Here are some sections from his essay Climate, Class, and Claptrap~~~

This pretense of not knowing what every idiot knows has increasingly come to define our national discourse. To say, by way of example, that it has characterized the protracted denial of global warming is to understate the point. It also characterizes the burgeoning acknowledgment of global warming, the willingness to grant that a crisis exists even as our key players scramble to guarantee that every systemic cause of that crisis remains intact. It characterizes our farcical debate over the timetable for the withdrawal of US troops from Iraq even as permanent bases are constructed in that country to oversee the flow of its denationalized oil to our national snout. More than anything else, it characterizes our official take on wealth and class, a blind spot as large as any hole in the ozone. ...


But I shall be accused of dancing around the most important issue of our time, the issue at the name of which every knee shall bow. Global warming, we are told, will have its most devastating effects on the worlds' disadvantaged. Therefore, we need not care so particularly about the world's disadvantaged; we need only care about global warming -- as mediated, of course, by those who stand to make a bundle off it ...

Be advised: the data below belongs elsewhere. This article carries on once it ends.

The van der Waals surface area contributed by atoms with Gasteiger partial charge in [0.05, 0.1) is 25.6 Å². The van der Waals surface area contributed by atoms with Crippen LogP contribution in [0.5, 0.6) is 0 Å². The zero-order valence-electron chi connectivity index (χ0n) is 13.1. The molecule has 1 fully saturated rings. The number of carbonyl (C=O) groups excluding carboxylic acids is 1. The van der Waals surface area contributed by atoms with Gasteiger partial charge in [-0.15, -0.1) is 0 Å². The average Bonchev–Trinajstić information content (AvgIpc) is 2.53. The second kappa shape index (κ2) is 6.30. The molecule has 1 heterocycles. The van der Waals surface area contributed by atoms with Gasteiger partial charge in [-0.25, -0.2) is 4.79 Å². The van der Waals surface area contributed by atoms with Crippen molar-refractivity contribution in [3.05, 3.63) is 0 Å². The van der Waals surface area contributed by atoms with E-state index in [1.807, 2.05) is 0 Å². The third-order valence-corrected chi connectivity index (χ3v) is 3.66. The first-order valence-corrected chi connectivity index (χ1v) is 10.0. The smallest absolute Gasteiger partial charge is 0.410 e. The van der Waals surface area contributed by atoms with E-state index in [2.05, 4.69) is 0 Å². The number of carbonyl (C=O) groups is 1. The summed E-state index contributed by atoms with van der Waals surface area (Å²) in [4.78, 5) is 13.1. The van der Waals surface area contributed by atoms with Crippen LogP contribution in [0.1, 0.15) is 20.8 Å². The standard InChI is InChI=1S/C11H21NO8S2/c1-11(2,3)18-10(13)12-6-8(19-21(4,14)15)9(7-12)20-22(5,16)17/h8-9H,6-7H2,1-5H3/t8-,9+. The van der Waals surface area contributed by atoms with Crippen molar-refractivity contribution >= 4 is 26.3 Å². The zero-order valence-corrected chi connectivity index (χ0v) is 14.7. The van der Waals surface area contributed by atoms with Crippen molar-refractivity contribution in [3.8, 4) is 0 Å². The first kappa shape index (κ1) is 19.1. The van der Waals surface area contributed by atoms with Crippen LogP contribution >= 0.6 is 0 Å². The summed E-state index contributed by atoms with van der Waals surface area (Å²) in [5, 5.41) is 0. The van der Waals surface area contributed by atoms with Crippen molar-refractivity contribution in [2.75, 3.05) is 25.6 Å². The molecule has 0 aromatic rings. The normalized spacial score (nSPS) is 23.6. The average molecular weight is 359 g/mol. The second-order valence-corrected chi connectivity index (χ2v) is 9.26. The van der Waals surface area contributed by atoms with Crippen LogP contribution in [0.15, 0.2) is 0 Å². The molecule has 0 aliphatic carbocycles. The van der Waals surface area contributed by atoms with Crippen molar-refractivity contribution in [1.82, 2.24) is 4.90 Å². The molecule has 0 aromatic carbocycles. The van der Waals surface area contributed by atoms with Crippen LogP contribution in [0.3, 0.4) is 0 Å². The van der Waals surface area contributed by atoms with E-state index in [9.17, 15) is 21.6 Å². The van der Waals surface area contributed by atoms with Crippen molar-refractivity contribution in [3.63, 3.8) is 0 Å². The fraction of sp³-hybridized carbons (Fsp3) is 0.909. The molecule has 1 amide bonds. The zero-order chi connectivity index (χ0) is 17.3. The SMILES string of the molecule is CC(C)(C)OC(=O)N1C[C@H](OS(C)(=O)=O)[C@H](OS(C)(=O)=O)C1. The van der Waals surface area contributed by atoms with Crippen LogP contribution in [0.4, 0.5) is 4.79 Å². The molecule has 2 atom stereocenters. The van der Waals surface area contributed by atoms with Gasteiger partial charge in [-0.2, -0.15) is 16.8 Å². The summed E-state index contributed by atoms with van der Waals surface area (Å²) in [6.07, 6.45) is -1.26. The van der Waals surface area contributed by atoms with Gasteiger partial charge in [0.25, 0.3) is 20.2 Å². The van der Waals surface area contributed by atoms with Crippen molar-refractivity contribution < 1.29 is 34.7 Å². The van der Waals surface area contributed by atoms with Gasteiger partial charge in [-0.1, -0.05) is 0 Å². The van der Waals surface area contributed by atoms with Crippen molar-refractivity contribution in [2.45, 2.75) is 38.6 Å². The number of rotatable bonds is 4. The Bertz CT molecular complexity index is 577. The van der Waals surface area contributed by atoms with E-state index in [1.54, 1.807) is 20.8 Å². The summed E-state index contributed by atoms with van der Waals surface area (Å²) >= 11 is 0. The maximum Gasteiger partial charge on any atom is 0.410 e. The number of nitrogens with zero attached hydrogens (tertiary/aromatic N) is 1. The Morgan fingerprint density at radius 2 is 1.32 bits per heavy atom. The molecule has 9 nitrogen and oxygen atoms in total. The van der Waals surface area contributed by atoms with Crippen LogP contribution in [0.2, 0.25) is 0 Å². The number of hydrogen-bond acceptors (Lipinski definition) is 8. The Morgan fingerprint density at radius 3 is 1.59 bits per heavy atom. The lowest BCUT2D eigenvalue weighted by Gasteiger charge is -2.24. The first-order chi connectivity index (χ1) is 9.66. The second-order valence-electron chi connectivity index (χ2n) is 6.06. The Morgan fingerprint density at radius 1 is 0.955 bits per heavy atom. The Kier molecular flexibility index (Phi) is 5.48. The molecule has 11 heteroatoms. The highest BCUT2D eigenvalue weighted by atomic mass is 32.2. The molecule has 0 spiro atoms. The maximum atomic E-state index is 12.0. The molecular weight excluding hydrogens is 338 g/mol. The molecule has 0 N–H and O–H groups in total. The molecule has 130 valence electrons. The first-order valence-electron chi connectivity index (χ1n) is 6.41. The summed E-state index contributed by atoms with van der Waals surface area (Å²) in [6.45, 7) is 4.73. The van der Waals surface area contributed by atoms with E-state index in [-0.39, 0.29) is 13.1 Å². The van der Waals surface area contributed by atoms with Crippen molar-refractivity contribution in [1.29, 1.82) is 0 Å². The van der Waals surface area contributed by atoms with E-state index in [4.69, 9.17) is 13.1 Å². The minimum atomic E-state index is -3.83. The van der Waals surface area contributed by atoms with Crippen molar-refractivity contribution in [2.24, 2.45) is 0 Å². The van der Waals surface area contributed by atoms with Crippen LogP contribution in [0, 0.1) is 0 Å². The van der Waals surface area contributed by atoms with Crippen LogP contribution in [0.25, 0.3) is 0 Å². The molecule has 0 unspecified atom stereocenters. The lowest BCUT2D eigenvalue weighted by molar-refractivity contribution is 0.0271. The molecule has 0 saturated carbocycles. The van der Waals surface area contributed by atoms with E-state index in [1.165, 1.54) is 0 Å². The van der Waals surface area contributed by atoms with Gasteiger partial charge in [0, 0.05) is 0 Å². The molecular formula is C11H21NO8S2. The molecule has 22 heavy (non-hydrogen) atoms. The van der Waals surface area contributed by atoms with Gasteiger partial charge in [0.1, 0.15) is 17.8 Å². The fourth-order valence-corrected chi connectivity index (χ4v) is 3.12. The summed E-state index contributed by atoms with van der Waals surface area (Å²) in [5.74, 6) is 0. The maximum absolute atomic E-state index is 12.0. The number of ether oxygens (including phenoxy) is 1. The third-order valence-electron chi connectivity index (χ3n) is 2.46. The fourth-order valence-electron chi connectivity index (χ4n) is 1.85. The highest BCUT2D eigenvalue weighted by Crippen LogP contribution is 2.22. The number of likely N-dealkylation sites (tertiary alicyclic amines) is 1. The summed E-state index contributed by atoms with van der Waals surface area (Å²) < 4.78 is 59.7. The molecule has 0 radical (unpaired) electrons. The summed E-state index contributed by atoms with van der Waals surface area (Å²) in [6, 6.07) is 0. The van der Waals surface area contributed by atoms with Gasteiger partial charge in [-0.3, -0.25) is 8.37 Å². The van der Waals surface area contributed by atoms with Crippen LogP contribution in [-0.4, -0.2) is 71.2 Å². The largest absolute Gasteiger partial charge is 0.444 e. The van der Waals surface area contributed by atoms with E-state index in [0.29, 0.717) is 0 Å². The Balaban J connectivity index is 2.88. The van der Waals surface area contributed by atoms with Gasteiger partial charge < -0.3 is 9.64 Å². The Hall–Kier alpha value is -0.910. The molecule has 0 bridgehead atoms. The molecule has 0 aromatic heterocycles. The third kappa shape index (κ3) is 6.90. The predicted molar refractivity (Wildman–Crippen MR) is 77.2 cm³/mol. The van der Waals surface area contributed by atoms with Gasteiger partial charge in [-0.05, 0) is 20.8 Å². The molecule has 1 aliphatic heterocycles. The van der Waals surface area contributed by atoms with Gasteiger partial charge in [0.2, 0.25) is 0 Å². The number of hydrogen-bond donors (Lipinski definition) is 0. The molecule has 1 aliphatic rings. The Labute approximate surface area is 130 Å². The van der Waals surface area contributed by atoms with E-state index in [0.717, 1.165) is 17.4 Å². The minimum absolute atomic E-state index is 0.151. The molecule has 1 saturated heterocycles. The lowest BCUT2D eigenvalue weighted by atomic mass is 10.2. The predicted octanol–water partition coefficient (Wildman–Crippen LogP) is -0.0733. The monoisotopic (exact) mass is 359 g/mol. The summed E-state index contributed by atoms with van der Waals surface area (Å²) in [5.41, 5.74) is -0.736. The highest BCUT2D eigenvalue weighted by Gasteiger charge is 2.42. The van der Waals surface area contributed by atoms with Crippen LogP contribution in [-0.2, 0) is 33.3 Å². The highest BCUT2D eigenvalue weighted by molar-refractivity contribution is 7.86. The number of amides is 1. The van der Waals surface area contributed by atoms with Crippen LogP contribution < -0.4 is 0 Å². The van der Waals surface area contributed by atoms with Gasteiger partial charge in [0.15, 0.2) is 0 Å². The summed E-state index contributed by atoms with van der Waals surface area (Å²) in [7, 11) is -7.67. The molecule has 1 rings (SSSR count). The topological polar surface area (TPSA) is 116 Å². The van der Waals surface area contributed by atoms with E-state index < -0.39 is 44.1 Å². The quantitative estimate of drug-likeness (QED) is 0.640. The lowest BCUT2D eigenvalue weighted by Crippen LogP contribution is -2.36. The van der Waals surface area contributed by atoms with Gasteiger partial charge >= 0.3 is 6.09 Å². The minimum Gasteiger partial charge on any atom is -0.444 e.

Am I too irreverent? Am I not aware that polar bears are drowning in the Arctic? I am very much aware, and very grieved as well. I am also aware, thanks to book after book by Jonathan Kozol, that children are drowning in our inner-city schools and have been drowning there year after year and decade after decade, but I do not recall anything like the universal lament that has met the drowning scene in An Inconvenient Truth. Then again, the polar bear depicted in that movie has two incontrovertible advantages over Kozol's kids: it's digital and it's white ...


The intestinal tipping point came for me when a contingent of students from Middlebury College (annual tuition and fees $44,330) found both the gas money and the gall to drive to the town of Sheffield (annual per-capita income $13,277) in order to lecture the provincials on their responsibility to the earth and its myriad creatures. Not to be outdone, a small private school in our area (annual tuition and fees $76,900) has challenged the wind projects as a source of noise disturbance for its special-needs students. This could actually turn the tide. Like a bookie assessing the hindquarters of horses, I've learned to place my bets with a sharp eye on tuition and fees. Don't tell me where you went to school; just tell me what it cost.